What you need to know about Fringe Benefit Tax
If you’re the type of employer who offers some work perks to the people who join your business (‘cause that’s just the type of #coolboss you are), it’s important to get well acquainted with Fringe Benefit Tax (FBT).
Fringe benefits are the extras that you offer to your employees and directors as a form of payment that’s different from salary or wages.
Disclaimer: Fringe benefits are not a result of what might happen if you spontaneously cut yourself a fringe in the bathroom mirror with the kitchen scissors. Rarely does that come with any benefit at all…put the scissors down!
Now that’s out of the way…
What are fringe benefits?
Fringe benefits include things such as:
- Cars owned or leased by the business that are available to employees for their private use
- Discounted loans
- Gym memberships
- The release of any debts owed by employees
- Private expenses incurred by employees that the business has paid or reimbursed for
- Housing or accommodation and living-away-from-home (LAFH) allowances
- Reimbursing expenses incurred by an employee, such as school fees
- Salary sacrifice arrangements
- Entertainment by way of food, drink, or recreation to employees (yes, this includes Christmas parties!)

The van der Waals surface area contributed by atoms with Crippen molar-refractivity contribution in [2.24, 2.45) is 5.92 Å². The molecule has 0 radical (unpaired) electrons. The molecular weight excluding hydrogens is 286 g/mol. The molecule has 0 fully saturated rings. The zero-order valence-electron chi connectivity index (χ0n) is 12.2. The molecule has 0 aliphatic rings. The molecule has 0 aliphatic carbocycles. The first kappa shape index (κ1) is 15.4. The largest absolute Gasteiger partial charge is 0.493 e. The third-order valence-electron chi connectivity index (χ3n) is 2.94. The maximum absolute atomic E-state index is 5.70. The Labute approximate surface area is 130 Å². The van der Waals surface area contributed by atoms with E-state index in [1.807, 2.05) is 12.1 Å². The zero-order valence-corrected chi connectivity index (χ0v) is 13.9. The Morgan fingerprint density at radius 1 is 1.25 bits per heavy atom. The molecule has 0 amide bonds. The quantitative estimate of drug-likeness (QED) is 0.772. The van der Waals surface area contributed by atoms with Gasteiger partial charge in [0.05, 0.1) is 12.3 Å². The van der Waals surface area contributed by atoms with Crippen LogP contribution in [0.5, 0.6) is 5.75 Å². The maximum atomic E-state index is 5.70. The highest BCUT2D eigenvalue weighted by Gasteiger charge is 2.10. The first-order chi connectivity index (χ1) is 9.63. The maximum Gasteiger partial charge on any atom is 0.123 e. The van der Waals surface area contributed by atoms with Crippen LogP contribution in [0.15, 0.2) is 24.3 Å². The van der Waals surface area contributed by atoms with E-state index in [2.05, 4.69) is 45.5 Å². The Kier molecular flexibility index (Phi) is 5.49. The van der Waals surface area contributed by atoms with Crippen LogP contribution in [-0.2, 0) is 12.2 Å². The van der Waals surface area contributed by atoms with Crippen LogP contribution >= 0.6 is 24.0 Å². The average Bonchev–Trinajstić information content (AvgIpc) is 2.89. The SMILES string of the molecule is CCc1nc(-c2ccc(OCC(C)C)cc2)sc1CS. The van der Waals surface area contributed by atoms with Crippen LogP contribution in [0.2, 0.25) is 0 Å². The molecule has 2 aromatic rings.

Fringe benefits do not include essential work items for your employees like phones, laptops, protective clothing, and tools. Minor benefits that are less than $300.00 in value and essential items supplied for employees to work from home due to COVID-19 are also not included.
Examples of FBT scenarios include…
- Meals & entertainment
Lunch with a current customer or potential new clients to land a big contract, absolutely falls under FBT.
- Cars and other vehicles
Jack is an electrician and is provided with a company ute to travel to work. On the weekend Jack drives the ute to Echuca for a fishing holiday and returns to normal work on Monday. Although utes are usually an exempt vehicle for FBT, Jack’s use of the vehicle on the weekend is a benefit that is subject to FBT.
Do I need to register for FBT?
Generally speaking, if you have employees, including directors, and you provide fringe benefits, you need to register and lodge a FBT return.
It’s important to note that if you are a director and run your business through a company or trust, you may be regarded as an employee of that business. In this case, the fringe benefits you provide to yourself through your business may mean that you have FBT obligations.
Lodging your FBT reduces your risk of being audited and limits the length of time the ATO can demand FBT payments for, to three years. If you don’t lodge your FBT annually, the ATO has the power to demand FBT payments as far back as they wish.
Getting registered for FBT
Future Advisory clients will receive an email in the coming days asking them to complete a questionnaire to determine their FBT requirements. Once we have the information we need from you, we will sort you out and make sure your FBT is lodged by the due date.
If you’re not a current Future Advisory client and need an accountant to review your business for FBT, give us a call and we can help you out.
The deadline for FBT returns is 28 May 2021.